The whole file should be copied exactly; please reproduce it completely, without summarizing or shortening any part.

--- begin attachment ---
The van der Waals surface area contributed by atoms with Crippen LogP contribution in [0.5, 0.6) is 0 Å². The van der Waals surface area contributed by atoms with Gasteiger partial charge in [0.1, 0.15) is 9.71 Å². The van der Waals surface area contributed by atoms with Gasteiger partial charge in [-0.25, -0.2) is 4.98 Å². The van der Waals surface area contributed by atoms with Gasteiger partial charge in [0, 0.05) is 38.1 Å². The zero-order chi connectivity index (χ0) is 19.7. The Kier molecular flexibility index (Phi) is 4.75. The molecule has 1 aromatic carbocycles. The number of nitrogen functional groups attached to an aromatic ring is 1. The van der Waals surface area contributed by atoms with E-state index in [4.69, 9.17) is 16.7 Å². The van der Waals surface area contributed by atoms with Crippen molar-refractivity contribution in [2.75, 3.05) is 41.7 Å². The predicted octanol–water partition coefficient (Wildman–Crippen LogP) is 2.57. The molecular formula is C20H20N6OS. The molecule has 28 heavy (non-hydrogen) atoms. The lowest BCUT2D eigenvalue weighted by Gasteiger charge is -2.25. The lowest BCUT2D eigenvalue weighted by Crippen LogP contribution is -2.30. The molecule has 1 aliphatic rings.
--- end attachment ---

The van der Waals surface area contributed by atoms with Crippen LogP contribution in [0.5, 0.6) is 0 Å². The van der Waals surface area contributed by atoms with Gasteiger partial charge in [0.1, 0.15) is 9.71 Å². The van der Waals surface area contributed by atoms with Gasteiger partial charge in [-0.25, -0.2) is 4.98 Å². The van der Waals surface area contributed by atoms with Gasteiger partial charge in [0, 0.05) is 38.1 Å². The zero-order chi connectivity index (χ0) is 19.7. The Kier molecular flexibility index (Phi) is 4.75. The molecule has 1 aromatic carbocycles. The number of nitrogen functional groups attached to an aromatic ring is 1. The van der Waals surface area contributed by atoms with E-state index in [4.69, 9.17) is 16.7 Å². The van der Waals surface area contributed by atoms with Crippen molar-refractivity contribution in [2.75, 3.05) is 41.7 Å². The predicted octanol–water partition coefficient (Wildman–Crippen LogP) is 2.57. The molecular formula is C20H20N6OS. The molecule has 28 heavy (non-hydrogen) atoms. The lowest BCUT2D eigenvalue weighted by Gasteiger charge is -2.25. The lowest BCUT2D eigenvalue weighted by Crippen LogP contribution is -2.30. The molecule has 1 aliphatic rings.